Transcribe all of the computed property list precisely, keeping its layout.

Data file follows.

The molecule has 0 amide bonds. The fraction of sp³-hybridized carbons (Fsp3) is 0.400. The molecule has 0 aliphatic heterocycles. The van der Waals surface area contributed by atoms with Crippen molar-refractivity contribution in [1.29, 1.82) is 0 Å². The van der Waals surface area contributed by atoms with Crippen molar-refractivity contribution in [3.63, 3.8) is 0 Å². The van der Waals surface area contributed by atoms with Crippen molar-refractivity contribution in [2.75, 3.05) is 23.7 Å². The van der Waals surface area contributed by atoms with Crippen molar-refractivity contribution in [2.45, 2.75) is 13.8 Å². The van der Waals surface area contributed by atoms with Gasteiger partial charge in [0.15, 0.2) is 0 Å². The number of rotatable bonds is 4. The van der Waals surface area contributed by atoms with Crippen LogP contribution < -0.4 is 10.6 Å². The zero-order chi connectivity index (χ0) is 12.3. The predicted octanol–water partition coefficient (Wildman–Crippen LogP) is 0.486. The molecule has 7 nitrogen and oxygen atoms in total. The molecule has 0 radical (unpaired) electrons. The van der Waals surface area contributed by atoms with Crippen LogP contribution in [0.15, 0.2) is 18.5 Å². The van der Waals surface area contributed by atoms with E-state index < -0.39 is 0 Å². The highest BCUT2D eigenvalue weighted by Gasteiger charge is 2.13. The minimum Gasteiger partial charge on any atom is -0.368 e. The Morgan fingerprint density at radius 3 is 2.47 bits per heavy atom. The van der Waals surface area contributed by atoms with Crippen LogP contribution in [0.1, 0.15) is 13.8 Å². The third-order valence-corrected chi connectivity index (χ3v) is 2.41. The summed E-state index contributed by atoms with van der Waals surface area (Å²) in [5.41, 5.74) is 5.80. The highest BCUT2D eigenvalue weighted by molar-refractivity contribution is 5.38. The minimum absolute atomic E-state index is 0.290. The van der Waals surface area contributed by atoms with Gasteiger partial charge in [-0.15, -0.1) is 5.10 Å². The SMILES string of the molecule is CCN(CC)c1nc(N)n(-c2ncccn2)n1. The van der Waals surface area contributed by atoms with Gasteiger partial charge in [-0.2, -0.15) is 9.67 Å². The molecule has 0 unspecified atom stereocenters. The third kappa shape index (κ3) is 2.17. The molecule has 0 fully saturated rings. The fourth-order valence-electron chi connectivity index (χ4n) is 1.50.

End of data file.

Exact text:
The molecule has 0 amide bonds. The fraction of sp³-hybridized carbons (Fsp3) is 0.400. The molecule has 0 aliphatic heterocycles. The van der Waals surface area contributed by atoms with Crippen molar-refractivity contribution in [1.29, 1.82) is 0 Å². The van der Waals surface area contributed by atoms with Crippen molar-refractivity contribution in [3.63, 3.8) is 0 Å². The van der Waals surface area contributed by atoms with Crippen molar-refractivity contribution in [2.75, 3.05) is 23.7 Å². The van der Waals surface area contributed by atoms with Crippen molar-refractivity contribution in [2.45, 2.75) is 13.8 Å². The van der Waals surface area contributed by atoms with Gasteiger partial charge in [0.15, 0.2) is 0 Å². The number of rotatable bonds is 4. The van der Waals surface area contributed by atoms with Crippen LogP contribution < -0.4 is 10.6 Å². The zero-order chi connectivity index (χ0) is 12.3. The predicted octanol–water partition coefficient (Wildman–Crippen LogP) is 0.486. The molecule has 7 nitrogen and oxygen atoms in total. The molecule has 0 radical (unpaired) electrons. The van der Waals surface area contributed by atoms with Crippen LogP contribution in [0.15, 0.2) is 18.5 Å². The van der Waals surface area contributed by atoms with E-state index < -0.39 is 0 Å². The highest BCUT2D eigenvalue weighted by Gasteiger charge is 2.13. The minimum Gasteiger partial charge on any atom is -0.368 e. The Morgan fingerprint density at radius 3 is 2.47 bits per heavy atom. The van der Waals surface area contributed by atoms with Crippen LogP contribution in [0.1, 0.15) is 13.8 Å². The third-order valence-corrected chi connectivity index (χ3v) is 2.41. The summed E-state index contributed by atoms with van der Waals surface area (Å²) in [5.41, 5.74) is 5.80. The highest BCUT2D eigenvalue weighted by molar-refractivity contribution is 5.38. The minimum absolute atomic E-state index is 0.290. The van der Waals surface area contributed by atoms with Gasteiger partial charge in [-0.15, -0.1) is 5.10 Å². The SMILES string of the molecule is CCN(CC)c1nc(N)n(-c2ncccn2)n1. The van der Waals surface area contributed by atoms with Gasteiger partial charge in [-0.2, -0.15) is 9.67 Å². The molecule has 0 unspecified atom stereocenters. The third kappa shape index (κ3) is 2.17. The molecule has 0 fully saturated rings. The fourth-order valence-electron chi connectivity index (χ4n) is 1.50.